I appreciate the privilege of talking
before this assembly of judges on the important problem of child
adoption, a problem over which you have such fundamental and far-reaching
control. I am especially glad that under the circumstances of your
invitation, I can speak to you as a citizen of Connecticut rather
than as an official of any organization. As director of a clinic
for children I have had unusual opportunities to see the social
significance of the whole problem of dependent, neglected, uncared
for and illegitimate children. In the past ten years our clinic
at Yale University has made careful and repeated mental examinations
of over 1,500 such children prior to their placement in foster homes
or institutions. The cases are referred by social agencies seeking
diagnosis and advice. (Incidentally I should say that this work
has been done as a public service by the University, without any
cost to the taxpayers of the State.) . . .
For public and social reasons it seem especially important at this
time to emphasize the solemn responsibilities of the court in this
matter of child adoption. Abuses are unnecessary because the demand
for adoptive children far exceeds the supply. It so far exceeds
that the state is now in an excellent position to insist on high
standards of adoption procedure.
I think that we are all agreed that the restrictions upon adoption
should not be too severe, too stiff, too clumsy. We do not believe
in undue red tape or undue publicity. We should think of adoption
as a social resource which needs conservation. There are too many
poor adoptions; not enough good ones. There are too many tardy adoptions,
unnecessarily delayed because the foster children have been kept
for years in boarding homes, or in the county “temporary”
homes. The Bureau of Child Welfare of our State has in the last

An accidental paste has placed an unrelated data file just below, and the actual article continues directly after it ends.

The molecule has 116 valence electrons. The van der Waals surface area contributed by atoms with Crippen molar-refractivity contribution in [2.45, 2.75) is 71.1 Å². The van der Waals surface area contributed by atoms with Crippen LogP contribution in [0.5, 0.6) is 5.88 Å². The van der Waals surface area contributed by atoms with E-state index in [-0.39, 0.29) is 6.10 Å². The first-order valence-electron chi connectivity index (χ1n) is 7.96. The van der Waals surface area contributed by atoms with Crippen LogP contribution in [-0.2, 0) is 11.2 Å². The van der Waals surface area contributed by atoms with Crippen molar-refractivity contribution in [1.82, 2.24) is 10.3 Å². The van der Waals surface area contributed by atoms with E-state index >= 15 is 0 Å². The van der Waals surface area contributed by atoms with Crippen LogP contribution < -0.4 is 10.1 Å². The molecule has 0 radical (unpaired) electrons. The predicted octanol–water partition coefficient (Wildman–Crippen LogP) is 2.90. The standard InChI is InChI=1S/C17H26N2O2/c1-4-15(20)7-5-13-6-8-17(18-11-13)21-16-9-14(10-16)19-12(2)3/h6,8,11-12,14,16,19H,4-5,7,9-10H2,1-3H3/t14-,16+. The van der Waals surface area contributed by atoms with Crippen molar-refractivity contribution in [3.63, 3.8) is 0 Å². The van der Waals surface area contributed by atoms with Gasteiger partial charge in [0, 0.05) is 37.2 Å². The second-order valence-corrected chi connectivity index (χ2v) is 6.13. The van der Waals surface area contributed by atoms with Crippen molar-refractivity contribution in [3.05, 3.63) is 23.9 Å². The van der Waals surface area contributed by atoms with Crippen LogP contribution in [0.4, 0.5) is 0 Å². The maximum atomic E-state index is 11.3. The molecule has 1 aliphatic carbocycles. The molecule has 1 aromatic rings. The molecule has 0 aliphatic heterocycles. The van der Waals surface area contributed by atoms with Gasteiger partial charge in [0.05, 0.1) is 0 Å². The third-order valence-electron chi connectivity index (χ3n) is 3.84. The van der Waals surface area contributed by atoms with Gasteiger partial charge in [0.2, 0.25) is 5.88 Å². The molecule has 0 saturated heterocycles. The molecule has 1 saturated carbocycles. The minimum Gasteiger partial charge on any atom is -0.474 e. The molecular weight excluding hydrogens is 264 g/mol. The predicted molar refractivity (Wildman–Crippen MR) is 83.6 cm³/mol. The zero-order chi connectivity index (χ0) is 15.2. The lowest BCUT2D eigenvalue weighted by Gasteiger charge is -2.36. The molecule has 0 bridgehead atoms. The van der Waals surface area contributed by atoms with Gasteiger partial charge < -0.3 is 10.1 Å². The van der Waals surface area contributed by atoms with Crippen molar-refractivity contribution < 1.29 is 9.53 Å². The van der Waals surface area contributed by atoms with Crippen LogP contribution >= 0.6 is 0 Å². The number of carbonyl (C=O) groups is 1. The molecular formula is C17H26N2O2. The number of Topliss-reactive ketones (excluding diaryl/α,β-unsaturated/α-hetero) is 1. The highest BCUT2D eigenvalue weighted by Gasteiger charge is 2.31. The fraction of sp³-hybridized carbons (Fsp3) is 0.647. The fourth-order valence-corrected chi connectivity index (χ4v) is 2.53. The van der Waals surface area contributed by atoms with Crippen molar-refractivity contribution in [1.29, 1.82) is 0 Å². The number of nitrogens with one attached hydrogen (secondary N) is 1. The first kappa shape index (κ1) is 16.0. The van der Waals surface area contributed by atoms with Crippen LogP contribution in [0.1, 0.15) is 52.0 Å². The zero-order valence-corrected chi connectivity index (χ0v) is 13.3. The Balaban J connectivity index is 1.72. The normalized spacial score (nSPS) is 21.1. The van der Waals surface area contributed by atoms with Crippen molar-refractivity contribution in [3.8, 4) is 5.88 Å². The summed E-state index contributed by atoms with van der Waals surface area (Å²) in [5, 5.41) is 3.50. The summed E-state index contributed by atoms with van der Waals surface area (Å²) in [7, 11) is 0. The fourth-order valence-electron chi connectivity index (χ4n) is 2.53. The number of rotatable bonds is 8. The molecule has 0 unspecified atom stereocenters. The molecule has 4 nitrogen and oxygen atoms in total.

six years placed only 31 children in adoption. Many people think
that social agencies have often been too strict, too inflexible
in their well intentioned methods. Practical people point out that
every good adoption of a young dependent child saves the state many
thousands of dollars in sheer maintenance expense.
The human values are beyond computation. Every good adoption makes
a very rich addition to the sum of happiness. On the other hand,
few things in life can cause more intense suffering than a botched
adoption—heartaches for the adult; injustice and emotional
distortion for the child. . . .
The state legislature created the institution of child adoption
and created the court to put that institution into effect. Adoption
is not merely a legal proceeding. It is an act of social adjustment.
In last analysis the court is the most responsible participant in
that act of adjustment. Social agents, public and private, through
investigation and supervision must lend their assistance to make
the adoptions safe and sound. But these agents are in essence servants
of the court, aiding it to judge the merits of the issue. It is
a court of petition, of examination, of decree. The child himself
is mute and without defense. Only after he is fourteen years old
is his signature demanded. His natural parents, his relative, the
petitioning foster parents, their advisors, and their lawyers are
adults. They speak for themselves and for their own interests. The
child cannot speak except through an investigation of the court,
delegated or otherwise. Complete justice to the child demands such
investigation prior to the final decree.
Connecticut needs a simple law which will make investigation and
probation mandatory and a matter of course. The public will support
such a law. They will regard it as a strengthening of the authority
of the court, not a limitation of its power.
Illegitimate births are on the increase, broken homes are on the
increase, childless homes and child-rejection are on the increase.
So is child adoption. Child adoption concerns the fundamentals of
family life. For civic, as well as humane reasons, we need additional
safe-guards under vigilant court control, here in Connecticut.